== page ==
It is Tom Wingfield's inner conflict that creates the major tension in the family and functions as the driving conflict in the play. Tom is torn between his responsibility to his mother and sister and his desires and dreams. Working at a mind-numbing factory job, Tom longs for a life that takes him into the world, far beyond the dingy walls of his family's Depression-era St. Louis apartment. His frustrations are reflected in his desire to write and his attempts to escape his reality by drinking and going to the movies. Tom does not suffer in silence; his restlessness and resentment poison his relationship with his mother and often frighten and distress his sister.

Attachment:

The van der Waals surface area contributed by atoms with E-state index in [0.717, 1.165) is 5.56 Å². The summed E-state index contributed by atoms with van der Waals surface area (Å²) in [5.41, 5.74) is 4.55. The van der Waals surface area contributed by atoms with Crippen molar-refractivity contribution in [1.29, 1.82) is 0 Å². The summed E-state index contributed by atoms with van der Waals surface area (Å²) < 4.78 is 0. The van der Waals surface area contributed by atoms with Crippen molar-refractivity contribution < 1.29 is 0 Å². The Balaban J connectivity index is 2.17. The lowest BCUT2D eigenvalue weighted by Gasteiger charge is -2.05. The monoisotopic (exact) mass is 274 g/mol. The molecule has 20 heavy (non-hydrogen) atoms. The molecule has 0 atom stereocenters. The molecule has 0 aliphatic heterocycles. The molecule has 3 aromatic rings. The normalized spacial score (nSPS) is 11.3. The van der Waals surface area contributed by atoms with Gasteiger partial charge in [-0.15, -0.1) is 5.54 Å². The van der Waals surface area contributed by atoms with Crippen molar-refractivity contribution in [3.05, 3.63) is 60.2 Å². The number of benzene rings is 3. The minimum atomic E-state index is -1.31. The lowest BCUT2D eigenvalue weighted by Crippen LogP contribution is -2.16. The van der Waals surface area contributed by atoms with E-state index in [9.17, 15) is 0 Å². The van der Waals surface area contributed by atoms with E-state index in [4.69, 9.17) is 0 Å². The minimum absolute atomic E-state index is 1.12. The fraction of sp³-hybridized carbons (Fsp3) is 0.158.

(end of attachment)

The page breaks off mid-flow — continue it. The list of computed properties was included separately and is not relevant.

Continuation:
Amanda's inner conflict is less evident than her external conflicts with Tom and Laura. There is some evidence, however, that Amanda does not enjoy seeing Tom "held prisoner" in their home. She thinks a gentleman caller for Laura would be the means through which Tom can claim the life he wants. Her recognition of her son's needs conflicts with her fear of abandonment. Amanda functions in the mode of economic survival. Her absent husband's picture hanging in the apartment reminds her daily that Tom is the family's only financial support.
Laura's internal conflict exists between her fear of disappointing her mother and her inability to function in the world. The incident in which Amanda spends precious funds to send Laura to business school reveals Laura's emotional turmoil in this regard. Laura understands the sacrifice, but she simply cannot bear to do what her mother wants her to do. She drops out, but keeps her actions from Amanda, until the truth is revealed.